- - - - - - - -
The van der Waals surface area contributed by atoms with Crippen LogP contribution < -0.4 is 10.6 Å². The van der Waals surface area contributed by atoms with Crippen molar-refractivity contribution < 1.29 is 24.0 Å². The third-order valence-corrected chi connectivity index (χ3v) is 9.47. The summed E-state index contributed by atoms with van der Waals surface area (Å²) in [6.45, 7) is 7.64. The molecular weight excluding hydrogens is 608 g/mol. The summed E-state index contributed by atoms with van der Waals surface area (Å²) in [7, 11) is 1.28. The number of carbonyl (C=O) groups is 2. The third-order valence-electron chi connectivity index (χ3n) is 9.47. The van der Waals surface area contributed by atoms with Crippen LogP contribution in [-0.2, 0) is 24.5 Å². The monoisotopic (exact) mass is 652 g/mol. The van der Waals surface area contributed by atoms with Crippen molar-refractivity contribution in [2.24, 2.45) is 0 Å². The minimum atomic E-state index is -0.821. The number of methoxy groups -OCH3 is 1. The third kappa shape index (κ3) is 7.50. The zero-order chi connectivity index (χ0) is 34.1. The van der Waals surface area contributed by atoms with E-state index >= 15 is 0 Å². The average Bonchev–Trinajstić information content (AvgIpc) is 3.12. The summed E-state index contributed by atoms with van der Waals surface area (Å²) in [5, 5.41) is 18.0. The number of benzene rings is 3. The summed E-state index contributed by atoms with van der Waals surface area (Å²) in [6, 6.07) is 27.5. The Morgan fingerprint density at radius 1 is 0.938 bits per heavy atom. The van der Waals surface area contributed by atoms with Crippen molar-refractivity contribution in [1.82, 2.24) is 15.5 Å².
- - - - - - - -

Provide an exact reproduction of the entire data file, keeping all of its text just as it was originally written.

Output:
The van der Waals surface area contributed by atoms with Crippen LogP contribution < -0.4 is 10.6 Å². The van der Waals surface area contributed by atoms with Crippen molar-refractivity contribution < 1.29 is 24.0 Å². The third-order valence-corrected chi connectivity index (χ3v) is 9.47. The summed E-state index contributed by atoms with van der Waals surface area (Å²) in [6.45, 7) is 7.64. The molecular weight excluding hydrogens is 608 g/mol. The summed E-state index contributed by atoms with van der Waals surface area (Å²) in [7, 11) is 1.28. The number of carbonyl (C=O) groups is 2. The third-order valence-electron chi connectivity index (χ3n) is 9.47. The van der Waals surface area contributed by atoms with Crippen LogP contribution in [-0.2, 0) is 24.5 Å². The monoisotopic (exact) mass is 652 g/mol. The van der Waals surface area contributed by atoms with Crippen molar-refractivity contribution in [2.24, 2.45) is 0 Å². The minimum atomic E-state index is -0.821. The number of methoxy groups -OCH3 is 1. The third kappa shape index (κ3) is 7.50. The zero-order chi connectivity index (χ0) is 34.1. The van der Waals surface area contributed by atoms with E-state index >= 15 is 0 Å². The average Bonchev–Trinajstić information content (AvgIpc) is 3.12. The summed E-state index contributed by atoms with van der Waals surface area (Å²) in [5, 5.41) is 18.0. The number of benzene rings is 3. The summed E-state index contributed by atoms with van der Waals surface area (Å²) in [6, 6.07) is 27.5. The Morgan fingerprint density at radius 1 is 0.938 bits per heavy atom. The van der Waals surface area contributed by atoms with Crippen molar-refractivity contribution in [1.82, 2.24) is 15.5 Å².